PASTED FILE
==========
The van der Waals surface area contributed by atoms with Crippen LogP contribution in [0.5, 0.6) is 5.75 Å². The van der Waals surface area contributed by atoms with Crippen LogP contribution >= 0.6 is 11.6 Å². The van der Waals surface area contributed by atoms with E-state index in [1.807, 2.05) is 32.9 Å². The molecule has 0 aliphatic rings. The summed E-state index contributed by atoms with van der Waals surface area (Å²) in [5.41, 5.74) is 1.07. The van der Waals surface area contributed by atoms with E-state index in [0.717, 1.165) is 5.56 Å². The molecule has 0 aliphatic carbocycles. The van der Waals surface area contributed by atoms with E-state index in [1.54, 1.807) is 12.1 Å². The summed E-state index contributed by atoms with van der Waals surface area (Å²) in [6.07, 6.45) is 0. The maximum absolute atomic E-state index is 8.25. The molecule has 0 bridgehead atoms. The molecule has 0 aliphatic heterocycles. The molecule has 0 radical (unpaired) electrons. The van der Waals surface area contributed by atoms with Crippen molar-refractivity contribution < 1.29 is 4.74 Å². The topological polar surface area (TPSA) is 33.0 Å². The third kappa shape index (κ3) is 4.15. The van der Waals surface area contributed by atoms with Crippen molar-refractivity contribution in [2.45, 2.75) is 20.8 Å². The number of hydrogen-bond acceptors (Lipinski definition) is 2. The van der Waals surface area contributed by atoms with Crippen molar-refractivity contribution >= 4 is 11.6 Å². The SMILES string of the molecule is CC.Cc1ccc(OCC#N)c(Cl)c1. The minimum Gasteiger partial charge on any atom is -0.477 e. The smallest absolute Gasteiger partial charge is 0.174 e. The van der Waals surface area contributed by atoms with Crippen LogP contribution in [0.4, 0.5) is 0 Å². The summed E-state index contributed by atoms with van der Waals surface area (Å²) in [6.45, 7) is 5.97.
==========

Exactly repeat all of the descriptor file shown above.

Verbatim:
The van der Waals surface area contributed by atoms with Crippen LogP contribution in [0.5, 0.6) is 5.75 Å². The van der Waals surface area contributed by atoms with Crippen LogP contribution >= 0.6 is 11.6 Å². The van der Waals surface area contributed by atoms with E-state index in [1.807, 2.05) is 32.9 Å². The molecule has 0 aliphatic rings. The summed E-state index contributed by atoms with van der Waals surface area (Å²) in [5.41, 5.74) is 1.07. The van der Waals surface area contributed by atoms with E-state index in [0.717, 1.165) is 5.56 Å². The molecule has 0 aliphatic carbocycles. The van der Waals surface area contributed by atoms with E-state index in [1.54, 1.807) is 12.1 Å². The summed E-state index contributed by atoms with van der Waals surface area (Å²) in [6.07, 6.45) is 0. The maximum absolute atomic E-state index is 8.25. The molecule has 0 bridgehead atoms. The molecule has 0 aliphatic heterocycles. The molecule has 0 radical (unpaired) electrons. The van der Waals surface area contributed by atoms with Crippen molar-refractivity contribution < 1.29 is 4.74 Å². The topological polar surface area (TPSA) is 33.0 Å². The third kappa shape index (κ3) is 4.15. The van der Waals surface area contributed by atoms with Crippen molar-refractivity contribution in [2.45, 2.75) is 20.8 Å². The number of hydrogen-bond acceptors (Lipinski definition) is 2. The van der Waals surface area contributed by atoms with Crippen molar-refractivity contribution >= 4 is 11.6 Å². The SMILES string of the molecule is CC.Cc1ccc(OCC#N)c(Cl)c1. The minimum Gasteiger partial charge on any atom is -0.477 e. The smallest absolute Gasteiger partial charge is 0.174 e. The van der Waals surface area contributed by atoms with Crippen LogP contribution in [0.4, 0.5) is 0 Å². The summed E-state index contributed by atoms with van der Waals surface area (Å²) in [6.45, 7) is 5.97.